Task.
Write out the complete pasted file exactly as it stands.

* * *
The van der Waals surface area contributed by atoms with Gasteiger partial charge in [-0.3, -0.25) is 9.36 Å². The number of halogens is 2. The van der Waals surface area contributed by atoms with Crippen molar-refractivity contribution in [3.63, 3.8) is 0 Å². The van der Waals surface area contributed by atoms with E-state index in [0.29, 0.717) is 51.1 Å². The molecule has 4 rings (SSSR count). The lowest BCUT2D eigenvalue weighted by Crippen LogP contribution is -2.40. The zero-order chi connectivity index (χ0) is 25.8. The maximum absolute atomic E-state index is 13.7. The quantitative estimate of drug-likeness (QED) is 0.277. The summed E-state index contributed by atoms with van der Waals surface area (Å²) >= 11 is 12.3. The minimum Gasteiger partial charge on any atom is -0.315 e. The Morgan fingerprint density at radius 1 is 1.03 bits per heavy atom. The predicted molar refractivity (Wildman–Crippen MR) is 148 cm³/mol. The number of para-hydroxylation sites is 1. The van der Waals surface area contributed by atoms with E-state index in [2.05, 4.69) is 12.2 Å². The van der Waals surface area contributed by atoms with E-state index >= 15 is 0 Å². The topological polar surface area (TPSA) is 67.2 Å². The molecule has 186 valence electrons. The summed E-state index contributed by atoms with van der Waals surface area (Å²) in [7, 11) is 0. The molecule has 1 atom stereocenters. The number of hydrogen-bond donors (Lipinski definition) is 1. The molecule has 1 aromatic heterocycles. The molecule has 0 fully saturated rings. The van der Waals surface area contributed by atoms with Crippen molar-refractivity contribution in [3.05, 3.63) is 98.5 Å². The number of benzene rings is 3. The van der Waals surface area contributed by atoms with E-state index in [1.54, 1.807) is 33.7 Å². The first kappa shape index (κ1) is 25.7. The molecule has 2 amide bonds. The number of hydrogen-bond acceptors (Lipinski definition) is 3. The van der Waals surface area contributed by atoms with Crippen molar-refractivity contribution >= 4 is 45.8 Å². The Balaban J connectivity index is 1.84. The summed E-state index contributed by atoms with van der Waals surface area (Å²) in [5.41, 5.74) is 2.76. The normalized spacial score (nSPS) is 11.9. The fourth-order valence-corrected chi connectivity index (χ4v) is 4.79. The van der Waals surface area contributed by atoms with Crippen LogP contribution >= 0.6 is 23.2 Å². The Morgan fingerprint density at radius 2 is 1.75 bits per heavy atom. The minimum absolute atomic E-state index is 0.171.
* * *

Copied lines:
The van der Waals surface area contributed by atoms with Gasteiger partial charge in [-0.3, -0.25) is 9.36 Å². The number of halogens is 2. The van der Waals surface area contributed by atoms with Crippen molar-refractivity contribution in [3.63, 3.8) is 0 Å². The van der Waals surface area contributed by atoms with E-state index in [0.29, 0.717) is 51.1 Å². The molecule has 4 rings (SSSR count). The lowest BCUT2D eigenvalue weighted by Crippen LogP contribution is -2.40. The zero-order chi connectivity index (χ0) is 25.8. The maximum absolute atomic E-state index is 13.7. The quantitative estimate of drug-likeness (QED) is 0.277. The summed E-state index contributed by atoms with van der Waals surface area (Å²) >= 11 is 12.3. The minimum Gasteiger partial charge on any atom is -0.315 e. The Morgan fingerprint density at radius 1 is 1.03 bits per heavy atom. The predicted molar refractivity (Wildman–Crippen MR) is 148 cm³/mol. The number of para-hydroxylation sites is 1. The van der Waals surface area contributed by atoms with E-state index in [2.05, 4.69) is 12.2 Å². The van der Waals surface area contributed by atoms with E-state index >= 15 is 0 Å². The topological polar surface area (TPSA) is 67.2 Å². The molecule has 186 valence electrons. The summed E-state index contributed by atoms with van der Waals surface area (Å²) in [7, 11) is 0. The molecule has 1 atom stereocenters. The number of hydrogen-bond donors (Lipinski definition) is 1. The molecule has 1 aromatic heterocycles. The molecule has 0 fully saturated rings. The van der Waals surface area contributed by atoms with Crippen molar-refractivity contribution in [3.05, 3.63) is 98.5 Å². The number of benzene rings is 3. The van der Waals surface area contributed by atoms with E-state index in [1.54, 1.807) is 33.7 Å². The first kappa shape index (κ1) is 25.7. The molecule has 2 amide bonds. The number of hydrogen-bond acceptors (Lipinski definition) is 3. The van der Waals surface area contributed by atoms with Crippen molar-refractivity contribution >= 4 is 45.8 Å². The Balaban J connectivity index is 1.84. The summed E-state index contributed by atoms with van der Waals surface area (Å²) in [5.41, 5.74) is 2.76. The normalized spacial score (nSPS) is 11.9. The fourth-order valence-corrected chi connectivity index (χ4v) is 4.79. The van der Waals surface area contributed by atoms with Crippen LogP contribution >= 0.6 is 23.2 Å². The Morgan fingerprint density at radius 2 is 1.75 bits per heavy atom. The minimum absolute atomic E-state index is 0.171.